Posted 3/10/15 (Tue)
By Amy Robinson
Farmer Staff Writer
On Saturday, March 7, in the early morning hours, a call came in to State Radio reporting a fire at the CCS Midstream Treatment Plant #1 located on a Tervita-owned oilfield waste disposal site, near Alexander.
The Alexander Fire Department, the Williston Rural Fire Department, McKenzie County Sheriff’s deputies, McKenzie County Emergency Services, and emergency response crews responded to the fire.
“I was called out probably right after the deputies arrived on the scene,” said Karolin Rockvoy, McKenzie County Emergency Services manager. “That was probably about 3:50 a.m. And when I got to the scene, the fire was going pretty good and it only got more wild as time went on. But Fire Chief Lance Powell decided to keep everyone back and not try to even fight the fire because it was so big.”
According to Rockvoy, the flames were so high and the fire so hot that the fire departments on scene didn’t have near the assets to fight that kind of fire. Each fire department is equipped with enough foam to maybe fight one structural fire. In her opinion, the fire departments were not equipped with as much foam as they needed to put that fire out.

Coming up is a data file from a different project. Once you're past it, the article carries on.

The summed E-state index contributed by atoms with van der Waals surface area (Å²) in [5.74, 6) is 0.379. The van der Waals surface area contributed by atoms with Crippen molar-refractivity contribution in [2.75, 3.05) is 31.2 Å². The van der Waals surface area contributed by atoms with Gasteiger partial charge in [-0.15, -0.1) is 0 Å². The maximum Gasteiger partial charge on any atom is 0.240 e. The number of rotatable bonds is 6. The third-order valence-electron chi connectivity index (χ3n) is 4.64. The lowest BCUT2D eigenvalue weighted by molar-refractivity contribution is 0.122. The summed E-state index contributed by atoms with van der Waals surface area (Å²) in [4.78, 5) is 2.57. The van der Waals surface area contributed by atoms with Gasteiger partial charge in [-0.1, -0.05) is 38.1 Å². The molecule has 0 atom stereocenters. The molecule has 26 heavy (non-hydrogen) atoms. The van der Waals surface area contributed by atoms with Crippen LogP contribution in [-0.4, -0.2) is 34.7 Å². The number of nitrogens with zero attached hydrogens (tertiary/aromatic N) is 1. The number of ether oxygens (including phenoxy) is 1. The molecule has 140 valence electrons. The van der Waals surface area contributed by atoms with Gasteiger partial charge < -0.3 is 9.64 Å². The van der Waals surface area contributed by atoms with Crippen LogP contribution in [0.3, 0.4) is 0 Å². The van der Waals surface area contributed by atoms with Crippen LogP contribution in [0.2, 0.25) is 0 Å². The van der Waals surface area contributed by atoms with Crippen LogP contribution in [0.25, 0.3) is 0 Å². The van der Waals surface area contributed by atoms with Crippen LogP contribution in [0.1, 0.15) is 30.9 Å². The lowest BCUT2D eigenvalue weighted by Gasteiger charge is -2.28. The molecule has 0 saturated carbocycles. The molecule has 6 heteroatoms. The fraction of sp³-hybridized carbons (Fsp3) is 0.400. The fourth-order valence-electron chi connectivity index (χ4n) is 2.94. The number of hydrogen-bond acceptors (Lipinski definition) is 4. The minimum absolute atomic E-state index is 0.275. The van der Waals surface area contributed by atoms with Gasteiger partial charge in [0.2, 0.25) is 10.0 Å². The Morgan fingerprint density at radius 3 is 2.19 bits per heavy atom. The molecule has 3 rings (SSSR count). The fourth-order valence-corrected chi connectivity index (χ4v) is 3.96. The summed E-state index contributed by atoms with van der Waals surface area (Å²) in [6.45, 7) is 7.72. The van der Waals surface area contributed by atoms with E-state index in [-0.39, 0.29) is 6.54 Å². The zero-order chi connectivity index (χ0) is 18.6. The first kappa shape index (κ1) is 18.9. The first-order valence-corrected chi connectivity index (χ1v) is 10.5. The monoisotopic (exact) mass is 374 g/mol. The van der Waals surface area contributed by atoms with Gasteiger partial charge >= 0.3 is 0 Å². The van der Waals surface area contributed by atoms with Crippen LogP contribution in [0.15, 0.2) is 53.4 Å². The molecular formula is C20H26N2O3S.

In addition to keeping everyone away from the fire, county officials decided to close County Road 16 temporarily for the safety of the public and nearby residents. It was later reopened.
“We weren’t sure what kind of hazardous materials we were dealing with,” said Rockvoy, “since this was an oilfield waste disposal fire.”
It is unknown at this time how much structural damage there was on site, but it was reported that 2,000 barrels of oil were released and an additional 1,200 barrels of ‘other’ fluids were released. Of that, 100 barrels of oil were recovered and 1,000 barrels of ‘other’ fluids were recovered.
According to Rockvoy, there was a driver unloading at the time of the fire, and as soon as the fire started, the driver left the scene for his safety and then went to talk with law enforcement officers. No injuries were or have been reported from this incident.
According to the incident report, a majority of the released fluids was contained in a concrete area of the tank farm, and the overflow was contained in the HDPE-lined site collection basin. All free-standing liquids were contained in the lined basin or concrete containment.
“At first, there were probably about five young guys from Tervita that were on-site when I responded and then a supervisor, Michael McKay, from Tervita came out a little bit later,” said Rockvoy. “When I was getting ready to leave, I let Michael know that he needed to call someone in, and I’m assuming that when I left, their on-site safety people had shown up.”
The State Duty Officer was notified and the incident was reported to the North Dakota Industrial Commission, as well as the North Dakota Department of Health. Further investigation is underway to figure out the cause of the fire.